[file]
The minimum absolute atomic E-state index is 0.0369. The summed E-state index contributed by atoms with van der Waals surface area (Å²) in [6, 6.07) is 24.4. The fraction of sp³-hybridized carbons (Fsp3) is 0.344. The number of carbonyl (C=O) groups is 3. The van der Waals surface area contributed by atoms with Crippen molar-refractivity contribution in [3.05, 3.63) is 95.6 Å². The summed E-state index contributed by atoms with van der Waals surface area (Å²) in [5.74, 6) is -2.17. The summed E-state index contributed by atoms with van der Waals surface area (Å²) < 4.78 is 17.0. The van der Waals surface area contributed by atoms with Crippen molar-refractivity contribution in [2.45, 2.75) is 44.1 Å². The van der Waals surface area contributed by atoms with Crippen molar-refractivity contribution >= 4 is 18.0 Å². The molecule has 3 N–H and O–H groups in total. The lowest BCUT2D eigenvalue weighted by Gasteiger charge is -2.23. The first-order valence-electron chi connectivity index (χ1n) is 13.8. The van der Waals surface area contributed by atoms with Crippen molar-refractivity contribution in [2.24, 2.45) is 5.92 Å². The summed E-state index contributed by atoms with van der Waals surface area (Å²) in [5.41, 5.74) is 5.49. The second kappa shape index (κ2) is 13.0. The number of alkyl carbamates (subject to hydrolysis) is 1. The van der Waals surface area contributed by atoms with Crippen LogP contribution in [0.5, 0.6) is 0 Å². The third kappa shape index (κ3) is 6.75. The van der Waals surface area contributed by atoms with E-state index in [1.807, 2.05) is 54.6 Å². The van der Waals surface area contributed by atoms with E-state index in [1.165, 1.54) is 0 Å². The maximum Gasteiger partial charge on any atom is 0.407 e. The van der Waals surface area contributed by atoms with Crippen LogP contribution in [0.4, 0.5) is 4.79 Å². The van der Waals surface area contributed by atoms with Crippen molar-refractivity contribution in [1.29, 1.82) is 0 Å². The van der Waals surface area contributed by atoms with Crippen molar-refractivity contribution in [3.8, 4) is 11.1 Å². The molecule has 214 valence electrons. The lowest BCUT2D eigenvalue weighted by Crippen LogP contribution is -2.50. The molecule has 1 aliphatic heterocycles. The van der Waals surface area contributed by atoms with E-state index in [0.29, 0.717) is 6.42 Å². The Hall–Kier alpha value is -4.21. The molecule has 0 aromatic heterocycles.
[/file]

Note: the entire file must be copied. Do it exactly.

The minimum absolute atomic E-state index is 0.0369. The summed E-state index contributed by atoms with van der Waals surface area (Å²) in [6, 6.07) is 24.4. The fraction of sp³-hybridized carbons (Fsp3) is 0.344. The number of carbonyl (C=O) groups is 3. The van der Waals surface area contributed by atoms with Crippen molar-refractivity contribution in [3.05, 3.63) is 95.6 Å². The summed E-state index contributed by atoms with van der Waals surface area (Å²) in [5.74, 6) is -2.17. The summed E-state index contributed by atoms with van der Waals surface area (Å²) < 4.78 is 17.0. The van der Waals surface area contributed by atoms with Crippen molar-refractivity contribution in [2.45, 2.75) is 44.1 Å². The van der Waals surface area contributed by atoms with Crippen molar-refractivity contribution >= 4 is 18.0 Å². The molecule has 3 N–H and O–H groups in total. The lowest BCUT2D eigenvalue weighted by Gasteiger charge is -2.23. The first-order valence-electron chi connectivity index (χ1n) is 13.8. The van der Waals surface area contributed by atoms with Crippen molar-refractivity contribution in [2.24, 2.45) is 5.92 Å². The summed E-state index contributed by atoms with van der Waals surface area (Å²) in [5.41, 5.74) is 5.49. The second kappa shape index (κ2) is 13.0. The number of alkyl carbamates (subject to hydrolysis) is 1. The van der Waals surface area contributed by atoms with Crippen LogP contribution in [0.5, 0.6) is 0 Å². The third kappa shape index (κ3) is 6.75. The van der Waals surface area contributed by atoms with E-state index in [1.807, 2.05) is 54.6 Å². The van der Waals surface area contributed by atoms with E-state index in [1.165, 1.54) is 0 Å². The maximum Gasteiger partial charge on any atom is 0.407 e. The van der Waals surface area contributed by atoms with Crippen LogP contribution in [0.4, 0.5) is 4.79 Å². The van der Waals surface area contributed by atoms with Crippen molar-refractivity contribution in [1.29, 1.82) is 0 Å². The van der Waals surface area contributed by atoms with Crippen molar-refractivity contribution in [3.8, 4) is 11.1 Å². The molecule has 214 valence electrons. The lowest BCUT2D eigenvalue weighted by Crippen LogP contribution is -2.50. The molecule has 1 aliphatic heterocycles. The van der Waals surface area contributed by atoms with E-state index in [0.29, 0.717) is 6.42 Å². The Hall–Kier alpha value is -4.21. The molecule has 0 aromatic heterocycles.